On the move, the Sloughi should exhibit a smooth, ‘effortless’, unrestricted but energy-conserving gait at the trot, and one should be very suspicious of dogs exhibiting the excessive “reach and drive” so common in many of today’s sighthounds (and others) in the conformation ring. A Sloughi which, at a well-paced trot, consistently ‘drives’ itself forward from the rear and reaches excessively in front while possibly also maintaining a more upright neck and head carriage should be frowned upon as atypical and inefficient.  Many dogs with such movement will naturally appear to have a somewhat lowered center of gravity and a rather fast-paced, extended creeping/gliding quality to the trot, having to also work to get the rear legs under the body sufficiently while accommodating the additional ‘air time’, etc. required by such inefficiency.

    There are several finer points in evaluating the Sloughi which the observer may find at odds with the breed’s current standard.  Let it suffice to say here that the most recent revision of the FCI standard, a  point of reference here, still leaves several things to be desired, and one would do well to at least read the “Remarks on the Standard” contained on this site as a starting point to some further clarification. From my personal perspective, a standard which neglects, overrides, rejects, or poorly elucidates qualities/characteristics handed down from indigenous populations is of limited usefulness.  The qualities inherent to the traditional tribal populations are the ‘true standard’.  Here, one might take note of certain “faults” and/or apparent contradictions and question their authenticity and intent as well as their greater significance for the breed.  Among them can be questions concerning correct/acceptable size/proportions, topline/withers, underline, rib cage, eye color, presence of white, ears, etc.  One can only hope that some of the rather contradictory statements in the current standard, such as those regarding topline for example, reflect a rather unsatisfactory attempt to accommodate the diversity which is inherent to the breed.  Through my own placements and comments on the various dogs assembled here for this initial ‘virtual specialty’, I’ll attempt to clarify some of my own interpretations of the acceptable/preferable range of that diversity.

    Part of the challenge and difficulty of ‘judging’ (and describing) the Sloughi stems from the fact that there is that (desirable) diversity of acceptable ‘type’ within the breed which has been handed down to us by the native breeders and also subsequently by the western enthusiast.  One might say that a significant portion of the process of selecting a “good specimen” involves the ability to determine how well the various features of a particular dog fit with its overall type. Not all Sloughis are created from the same mold, nor should they be.  A possible hazard for the modern breeder may involve the ‘melding’ and/or ‘reassembling’ of incongruous types/characteristics.  Generally speaking, there has been a bilateral division of ‘types’ in the breed, referring to ‘mountain’ and ‘desert’ strains if you will.  Such distinctions are possibly useful in a very general way, but more than likely thoroughly inadequate in keeping the ‘typical’ Sloughi within our field of vision.  It would be my hope that the modern breeder would strive to preserve the many exceptional qualities given to us in this breed within a reasonable and functional total package reflecting indigenous types.  The notion that one should necessarily be attempting to “improve” such a breed is fraught with obvious dangers and arrogance, while maintaining the best of what is given is the more admirable goal when dealing with an established race long proven to be perfectly well adapted to its purpose.  To pretend that any breed is immutable over time is surely also pure folly, and thus the significant challenge to the modern fancier.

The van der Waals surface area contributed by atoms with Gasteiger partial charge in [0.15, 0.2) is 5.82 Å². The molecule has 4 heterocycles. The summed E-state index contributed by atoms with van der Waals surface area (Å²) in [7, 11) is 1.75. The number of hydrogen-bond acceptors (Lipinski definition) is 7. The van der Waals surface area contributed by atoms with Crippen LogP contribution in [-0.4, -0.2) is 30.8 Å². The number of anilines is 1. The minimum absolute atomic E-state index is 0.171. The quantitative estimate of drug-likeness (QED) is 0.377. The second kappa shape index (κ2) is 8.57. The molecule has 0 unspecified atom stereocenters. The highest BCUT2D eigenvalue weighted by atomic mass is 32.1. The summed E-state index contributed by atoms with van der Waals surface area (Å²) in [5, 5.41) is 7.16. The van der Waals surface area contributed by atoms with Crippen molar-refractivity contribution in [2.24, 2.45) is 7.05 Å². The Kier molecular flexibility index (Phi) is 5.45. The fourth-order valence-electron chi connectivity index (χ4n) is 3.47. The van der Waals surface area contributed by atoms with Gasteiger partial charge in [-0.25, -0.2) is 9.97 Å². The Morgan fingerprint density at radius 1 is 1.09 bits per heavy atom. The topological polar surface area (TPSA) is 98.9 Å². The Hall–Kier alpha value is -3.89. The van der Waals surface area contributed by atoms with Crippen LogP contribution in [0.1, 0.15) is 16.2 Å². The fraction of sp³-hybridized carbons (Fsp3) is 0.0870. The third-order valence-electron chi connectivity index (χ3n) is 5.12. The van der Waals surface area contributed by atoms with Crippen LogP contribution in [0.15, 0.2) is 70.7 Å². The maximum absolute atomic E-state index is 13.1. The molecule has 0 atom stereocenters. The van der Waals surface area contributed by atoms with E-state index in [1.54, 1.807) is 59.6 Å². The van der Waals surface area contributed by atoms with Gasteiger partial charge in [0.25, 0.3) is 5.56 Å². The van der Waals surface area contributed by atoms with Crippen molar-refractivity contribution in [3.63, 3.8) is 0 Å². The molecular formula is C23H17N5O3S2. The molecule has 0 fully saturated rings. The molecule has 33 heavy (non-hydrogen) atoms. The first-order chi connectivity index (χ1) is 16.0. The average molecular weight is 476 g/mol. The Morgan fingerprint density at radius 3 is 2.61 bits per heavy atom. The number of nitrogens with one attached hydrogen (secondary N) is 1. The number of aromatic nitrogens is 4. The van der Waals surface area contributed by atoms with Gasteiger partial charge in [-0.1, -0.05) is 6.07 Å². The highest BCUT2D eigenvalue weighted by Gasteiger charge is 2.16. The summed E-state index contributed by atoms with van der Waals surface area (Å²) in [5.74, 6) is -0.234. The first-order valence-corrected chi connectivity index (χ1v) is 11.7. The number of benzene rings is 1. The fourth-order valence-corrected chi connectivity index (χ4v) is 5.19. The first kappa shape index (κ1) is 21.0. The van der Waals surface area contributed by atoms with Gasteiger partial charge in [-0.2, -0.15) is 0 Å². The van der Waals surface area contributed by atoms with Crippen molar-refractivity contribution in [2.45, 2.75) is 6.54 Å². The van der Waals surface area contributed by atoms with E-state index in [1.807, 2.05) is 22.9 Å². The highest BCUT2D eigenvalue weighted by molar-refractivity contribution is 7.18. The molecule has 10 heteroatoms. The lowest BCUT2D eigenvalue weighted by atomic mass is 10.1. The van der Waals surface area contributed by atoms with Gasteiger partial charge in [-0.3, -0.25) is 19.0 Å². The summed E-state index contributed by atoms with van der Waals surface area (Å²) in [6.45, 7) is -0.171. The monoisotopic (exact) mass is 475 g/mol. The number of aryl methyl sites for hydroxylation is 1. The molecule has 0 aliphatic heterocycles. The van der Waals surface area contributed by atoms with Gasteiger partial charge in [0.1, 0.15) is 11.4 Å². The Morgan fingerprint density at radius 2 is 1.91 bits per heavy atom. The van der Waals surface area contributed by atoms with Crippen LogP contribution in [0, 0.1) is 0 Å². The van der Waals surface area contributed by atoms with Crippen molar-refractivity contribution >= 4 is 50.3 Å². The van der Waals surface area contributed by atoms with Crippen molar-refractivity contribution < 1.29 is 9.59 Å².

The dogs assembled here for this first ‘virtual’ Sloughi event are representative of many of the exceptional qualities handed down to us over many generations of both tribal and western breeding.  Having gone through some very lean years of sparse populations, it is encouraging to see not only quality but diversity having been maintained for future generations to nurture.  This collection is especially promising in also reminding us that the fabulous array of Sloughi pigments, most often very underrepresented in European-based breeding in the past, is still very much alive and being cultivated in contemporary specimens. My applause goes out to those dedicating themselves to nurturing and preserving such fine hounds for future generations to cherish and enjoy.

  Jack McGuffin
Lake Elsinore, 2003